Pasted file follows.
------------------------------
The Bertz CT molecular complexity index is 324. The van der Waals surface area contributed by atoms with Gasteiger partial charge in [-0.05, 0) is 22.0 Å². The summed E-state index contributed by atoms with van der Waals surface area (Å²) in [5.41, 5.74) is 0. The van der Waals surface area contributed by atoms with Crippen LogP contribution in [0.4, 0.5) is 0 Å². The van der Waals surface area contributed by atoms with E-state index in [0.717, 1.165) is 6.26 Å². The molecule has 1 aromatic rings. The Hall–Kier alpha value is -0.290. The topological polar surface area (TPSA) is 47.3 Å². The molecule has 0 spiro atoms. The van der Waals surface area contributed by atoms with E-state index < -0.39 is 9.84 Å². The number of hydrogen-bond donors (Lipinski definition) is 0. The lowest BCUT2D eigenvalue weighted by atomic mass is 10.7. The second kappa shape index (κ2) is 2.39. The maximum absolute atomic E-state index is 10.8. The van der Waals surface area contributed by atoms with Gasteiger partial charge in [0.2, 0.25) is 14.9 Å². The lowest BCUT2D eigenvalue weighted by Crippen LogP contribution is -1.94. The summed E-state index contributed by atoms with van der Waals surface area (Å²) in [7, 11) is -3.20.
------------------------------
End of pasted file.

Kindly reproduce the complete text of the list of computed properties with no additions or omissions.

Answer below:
The Bertz CT molecular complexity index is 324. The van der Waals surface area contributed by atoms with Gasteiger partial charge in [-0.05, 0) is 22.0 Å². The summed E-state index contributed by atoms with van der Waals surface area (Å²) in [5.41, 5.74) is 0. The van der Waals surface area contributed by atoms with Crippen LogP contribution in [0.4, 0.5) is 0 Å². The van der Waals surface area contributed by atoms with E-state index in [0.717, 1.165) is 6.26 Å². The molecule has 1 aromatic rings. The Hall–Kier alpha value is -0.290. The topological polar surface area (TPSA) is 47.3 Å². The molecule has 0 spiro atoms. The van der Waals surface area contributed by atoms with E-state index < -0.39 is 9.84 Å². The number of hydrogen-bond donors (Lipinski definition) is 0. The lowest BCUT2D eigenvalue weighted by atomic mass is 10.7. The second kappa shape index (κ2) is 2.39. The maximum absolute atomic E-state index is 10.8. The van der Waals surface area contributed by atoms with Gasteiger partial charge in [0.2, 0.25) is 14.9 Å². The lowest BCUT2D eigenvalue weighted by Crippen LogP contribution is -1.94. The summed E-state index contributed by atoms with van der Waals surface area (Å²) in [7, 11) is -3.20.